Writing Argumentative Essays

Answer to Task 2: Choosing a premise and writing a paragraph to support that premise

There are, of course, a number of ways you could order the arguments in your answer. You are correct if you:
.
a.have placed the arguments that oppose your main premise in the first half of your paragraph
b.have used problematising phrases to mark the opposing statements as debatable and possibly untrue
c.have used a contrasting connective, such as "However", to mark where you are shifting from arguments that oppose your main premise to arguments that support your main premise
d.have used listing connectives, such as "Moreover", "Furthermore", and "In addition" to list the arguments that support your main premise


Below are possible paragraphs for each of the two main premises:

Premise 1: Smoking rooms should be set up in workplaces to allow people to smoke indoors.
It has been argued that setting aside rooms for smokers does not mean that the harmful effects of smoking are limited to smokers alone (Rugby, 1989). This position contends that most public buildings are air conditioned and this means that any harmful tobacco smoke that is produced in one room will spread to other rooms through the air conditioning system. It is also claimed that because we rightfully have a universal health insurance system in this country, the costs of treating tobacco-related illnesses are shared by all the community, smokers and non-smokers alike. These illnesses, so this argument goes, create a terrible and expensive burden on our health system. It is maintained that they increase the overall cost of medical services and use up scarce medical resources. However, as Jane Black, the spokesperson for Smokers for a Democratic Society, explains forbidding smokers from pursuing their habit in public places is an infringement of their democratic rights and is discriminatory.(The Age 18.6.93). Moreover, banning smoking in all public places is another example of the way the government uses health and safety issues as a cover for introducing increasingly tight control over people's lives. Furthermore, public buildings are places where all members of the community should have equal access. In addition, people should be free to do what they like so long as it does not harm other citizens.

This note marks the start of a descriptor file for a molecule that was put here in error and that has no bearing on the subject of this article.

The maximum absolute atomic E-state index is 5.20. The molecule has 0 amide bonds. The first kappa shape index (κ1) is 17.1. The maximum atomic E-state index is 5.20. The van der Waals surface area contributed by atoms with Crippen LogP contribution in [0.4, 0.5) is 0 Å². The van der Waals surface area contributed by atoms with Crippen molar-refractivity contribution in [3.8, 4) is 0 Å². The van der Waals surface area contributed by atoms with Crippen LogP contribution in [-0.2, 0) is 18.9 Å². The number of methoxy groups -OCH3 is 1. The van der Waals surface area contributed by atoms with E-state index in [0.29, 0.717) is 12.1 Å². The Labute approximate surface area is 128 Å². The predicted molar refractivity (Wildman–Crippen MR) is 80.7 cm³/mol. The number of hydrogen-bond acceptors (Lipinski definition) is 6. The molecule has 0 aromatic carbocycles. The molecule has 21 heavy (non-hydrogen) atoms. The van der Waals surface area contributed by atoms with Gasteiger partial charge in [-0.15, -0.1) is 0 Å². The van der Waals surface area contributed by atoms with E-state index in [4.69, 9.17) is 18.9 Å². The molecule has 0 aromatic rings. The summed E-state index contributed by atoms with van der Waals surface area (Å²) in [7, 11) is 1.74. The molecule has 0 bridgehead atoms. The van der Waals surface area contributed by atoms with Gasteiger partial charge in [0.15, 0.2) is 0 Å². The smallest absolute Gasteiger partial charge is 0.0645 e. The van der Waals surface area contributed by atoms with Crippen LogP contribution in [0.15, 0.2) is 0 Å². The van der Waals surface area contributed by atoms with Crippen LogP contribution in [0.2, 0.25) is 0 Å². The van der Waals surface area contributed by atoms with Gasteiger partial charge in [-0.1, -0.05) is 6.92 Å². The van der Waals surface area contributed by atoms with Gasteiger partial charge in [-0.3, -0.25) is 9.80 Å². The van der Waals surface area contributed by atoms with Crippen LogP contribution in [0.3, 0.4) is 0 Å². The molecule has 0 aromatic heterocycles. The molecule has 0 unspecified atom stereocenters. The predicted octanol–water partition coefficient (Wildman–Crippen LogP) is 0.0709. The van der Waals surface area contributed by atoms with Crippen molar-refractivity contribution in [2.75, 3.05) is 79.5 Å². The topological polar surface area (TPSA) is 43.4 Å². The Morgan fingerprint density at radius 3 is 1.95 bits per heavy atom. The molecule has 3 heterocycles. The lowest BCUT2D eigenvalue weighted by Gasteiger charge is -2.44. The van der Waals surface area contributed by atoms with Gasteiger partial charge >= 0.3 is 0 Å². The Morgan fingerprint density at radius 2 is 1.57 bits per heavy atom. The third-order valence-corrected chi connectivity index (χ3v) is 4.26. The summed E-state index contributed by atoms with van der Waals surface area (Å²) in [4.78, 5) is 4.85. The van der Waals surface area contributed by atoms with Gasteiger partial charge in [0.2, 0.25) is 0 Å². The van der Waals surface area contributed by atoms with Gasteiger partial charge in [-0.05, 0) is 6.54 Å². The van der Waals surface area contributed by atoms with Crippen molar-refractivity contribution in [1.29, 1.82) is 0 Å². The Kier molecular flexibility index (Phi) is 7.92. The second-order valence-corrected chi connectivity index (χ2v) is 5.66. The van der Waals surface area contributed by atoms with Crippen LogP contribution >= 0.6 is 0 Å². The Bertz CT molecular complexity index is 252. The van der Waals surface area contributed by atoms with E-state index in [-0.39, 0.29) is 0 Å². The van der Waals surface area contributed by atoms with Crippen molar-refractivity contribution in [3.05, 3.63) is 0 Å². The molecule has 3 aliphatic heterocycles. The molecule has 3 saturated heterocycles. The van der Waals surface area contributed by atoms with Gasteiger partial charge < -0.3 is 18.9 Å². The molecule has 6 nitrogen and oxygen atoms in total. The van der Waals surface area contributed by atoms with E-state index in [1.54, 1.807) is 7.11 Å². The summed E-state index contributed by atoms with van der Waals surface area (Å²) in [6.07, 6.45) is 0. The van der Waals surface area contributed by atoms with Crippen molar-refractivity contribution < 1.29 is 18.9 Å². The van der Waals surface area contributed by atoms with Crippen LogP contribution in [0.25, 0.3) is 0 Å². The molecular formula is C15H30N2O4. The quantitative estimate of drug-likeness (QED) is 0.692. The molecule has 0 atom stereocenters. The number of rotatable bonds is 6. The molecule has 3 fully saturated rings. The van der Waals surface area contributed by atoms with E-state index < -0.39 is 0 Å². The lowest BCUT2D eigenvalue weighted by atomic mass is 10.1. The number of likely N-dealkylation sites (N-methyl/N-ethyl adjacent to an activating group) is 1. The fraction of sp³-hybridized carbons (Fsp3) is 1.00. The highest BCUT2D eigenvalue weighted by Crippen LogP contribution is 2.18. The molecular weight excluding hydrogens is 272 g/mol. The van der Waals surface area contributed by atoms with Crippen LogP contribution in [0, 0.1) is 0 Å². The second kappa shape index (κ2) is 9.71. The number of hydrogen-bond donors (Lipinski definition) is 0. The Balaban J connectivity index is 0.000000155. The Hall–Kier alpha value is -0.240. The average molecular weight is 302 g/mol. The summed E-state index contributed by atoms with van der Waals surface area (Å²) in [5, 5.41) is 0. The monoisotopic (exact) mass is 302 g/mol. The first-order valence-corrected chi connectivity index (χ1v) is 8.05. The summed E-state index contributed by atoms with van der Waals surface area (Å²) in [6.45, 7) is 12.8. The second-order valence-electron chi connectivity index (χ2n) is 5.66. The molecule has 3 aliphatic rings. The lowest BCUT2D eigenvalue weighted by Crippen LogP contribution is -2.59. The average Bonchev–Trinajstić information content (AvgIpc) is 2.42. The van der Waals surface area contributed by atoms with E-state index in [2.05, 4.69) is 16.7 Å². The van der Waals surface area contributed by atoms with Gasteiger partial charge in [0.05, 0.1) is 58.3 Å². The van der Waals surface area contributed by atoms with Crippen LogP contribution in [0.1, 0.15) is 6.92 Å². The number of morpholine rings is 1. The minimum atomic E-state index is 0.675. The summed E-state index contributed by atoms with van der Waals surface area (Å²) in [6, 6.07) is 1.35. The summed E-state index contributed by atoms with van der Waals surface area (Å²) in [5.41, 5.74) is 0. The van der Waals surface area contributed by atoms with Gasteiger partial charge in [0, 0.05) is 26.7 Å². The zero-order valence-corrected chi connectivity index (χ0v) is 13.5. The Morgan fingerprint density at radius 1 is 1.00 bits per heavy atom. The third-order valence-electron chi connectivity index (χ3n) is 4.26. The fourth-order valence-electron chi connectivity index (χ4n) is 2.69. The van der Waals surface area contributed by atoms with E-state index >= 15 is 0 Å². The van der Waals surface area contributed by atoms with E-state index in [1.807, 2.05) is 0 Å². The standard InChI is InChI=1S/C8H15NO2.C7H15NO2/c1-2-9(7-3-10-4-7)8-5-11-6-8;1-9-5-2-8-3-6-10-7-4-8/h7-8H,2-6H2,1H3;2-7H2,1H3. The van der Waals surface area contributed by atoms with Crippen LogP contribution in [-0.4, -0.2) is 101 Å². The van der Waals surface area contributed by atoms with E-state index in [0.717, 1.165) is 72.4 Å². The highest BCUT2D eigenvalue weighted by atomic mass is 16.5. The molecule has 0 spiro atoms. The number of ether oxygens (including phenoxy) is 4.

Premise 2: Smoking rooms should not be set up in workplaces to allow people to smoke indoors.
Jane Black, the spokesperson for Smokers for a Democratic Society, asserts that forbidding smokers from pursuing their habit in public places is an infringement of their democratic rights and is discriminatory (The Age 18.6.93). This position goes on to argue that banning smoking in all public places is another example of the way the government uses health and safety issues as a cover for introducing increasingly tight control over people's lives. Public buildings, so this argument goes, are places where all members of the community should have equal access. It is claimed that people should be free to do what they like so long as it does not harm other citizens. However, as Rugby (1989) states, setting aside rooms for smokers does not mean that the harmful effects of smoking are limited to smokers alone. Public buildings are air conditioned and this means that any harmful tobacco smoke that is produced in one room will spread to other rooms through the air conditioning system. Moreover, because we rightfully have a universal health insurance system in this country, the costs of treating tobacco-related illnesses are shared by all the community, smokers and non-smokers alike. These illnesses create a terrible and expensive burden on our health system. They increase the overall cost of medical services and use up scarce medical resources.

Note: Not many listing connectives were used in the second half of the premise 2 text because there are only two arguments but each argument is made up of more than one sentence - listing conectives are used for listing arguments, not for listing sentences



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